FOR IMMEDIATE RELEASE | MARCH 30, 2021 On the Issues with Michele Goodwin is a popular, issues and policy focused podcast featuring feminist analysis, insightful conversations and exciting guests. This is the first podcast from Ms. magazine, a legacy feminist publication. In each bi-weekly episode, host Dr. Michele Goodwin and special guests will tackle the […]
Have a topic you’d like us to delve into, a guest recommendation, or just want to say hi? Drop us a line at firstname.lastname@example.org. Background Reading: “Five Ways to Address Male Supremacist Violence,” Alex DiBranco, Megan Kelly, Julia R. DeCook, New America, Feb. 18, 2021. “On the Ground in Boulder: A Feminist Reflection On Mass Shootings,” […]
Nadia Murad is a survivor. In 2014, when she was just 19 years old, ISIS militants carried out a genocide against her Yazidi community, a minority group of 500,000 people in Northern Iraq.
Today, Murad is working to bring ISIS to justice for their genocide against the Yazidi community and rebuild what ISIS destroyed in Iraq through her organization Nadia’s Initiative.
These milestones—key initiatives, events, court cases and more from the past two decades—brought about pivotal shifts in the public consciousness towards sexual assault and the experience of survivors, and how we as individuals and as a society can prevent it.
Shot in Spain, Nepal, Mexico and the U.S., “Sands of Silence” explores the spectrum of sexual violence—from sex trafficking, to child molestation, to trusted adults sexualizing the young people in their care. journalist and filmmaker Chelo Avarez-Stehle delves into the devastating and long-lasting impact of this violence, showing how childhood experiences of abuse make women vulnerable to future violence, and the ways girls and women are silenced or encouraged to deny the impact of this violence.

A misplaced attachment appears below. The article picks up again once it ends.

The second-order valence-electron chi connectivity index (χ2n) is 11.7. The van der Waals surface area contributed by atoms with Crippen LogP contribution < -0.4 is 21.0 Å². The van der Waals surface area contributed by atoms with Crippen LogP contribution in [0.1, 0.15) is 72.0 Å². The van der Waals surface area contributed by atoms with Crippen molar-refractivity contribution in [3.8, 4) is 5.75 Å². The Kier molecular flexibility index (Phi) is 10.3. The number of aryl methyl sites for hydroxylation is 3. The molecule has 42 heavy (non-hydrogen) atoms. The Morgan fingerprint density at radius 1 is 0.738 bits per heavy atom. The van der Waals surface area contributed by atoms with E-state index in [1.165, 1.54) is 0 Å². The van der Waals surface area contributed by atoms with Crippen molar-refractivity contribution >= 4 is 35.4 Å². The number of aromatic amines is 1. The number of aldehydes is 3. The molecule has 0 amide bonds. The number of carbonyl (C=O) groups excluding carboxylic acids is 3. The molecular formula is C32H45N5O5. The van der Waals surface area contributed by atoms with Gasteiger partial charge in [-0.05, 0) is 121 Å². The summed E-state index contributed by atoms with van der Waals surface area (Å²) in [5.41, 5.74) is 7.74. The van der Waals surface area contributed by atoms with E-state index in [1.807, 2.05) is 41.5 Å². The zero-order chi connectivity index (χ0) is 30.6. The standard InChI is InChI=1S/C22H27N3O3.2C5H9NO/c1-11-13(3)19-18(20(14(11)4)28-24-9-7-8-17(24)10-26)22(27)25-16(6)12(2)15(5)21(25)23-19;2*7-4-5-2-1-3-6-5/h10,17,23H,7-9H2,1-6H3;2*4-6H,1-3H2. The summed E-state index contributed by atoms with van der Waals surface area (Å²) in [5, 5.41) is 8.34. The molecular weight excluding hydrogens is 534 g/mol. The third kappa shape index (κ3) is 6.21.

Black women are being murdered, violated and maimed. It’s hidden in plain sight, even as they are leading our current-day social movements with fierce intention.
Sister, they are killing us.
We have the statistics right in front of us, proving police are not an adequate defense or solution for responding to sexual violence. Anti-abolitionists and white supremacists use these statistics to claim that we need our current system to ensure the safety of women—but shouldn’t these statistics prove that our current system is not working? Why would a system that fails at least one person every 73 seconds be used as grounds for upholding said system?
Incarcerated women are 30 times more likely to be raped than free women. Even though women account for less than 10% of inmates, their reports account for three quarters of assaults, and almost three-quarters of staff are men.
The University of Michigan Diag is more crowded than usual lately—because student activism against sexual violence is coming to a head.
“Most companies don’t talk about issues like sexual violence because doing so risks inviting negative headlines and public criticism. But we feel it’s time for a new approach.”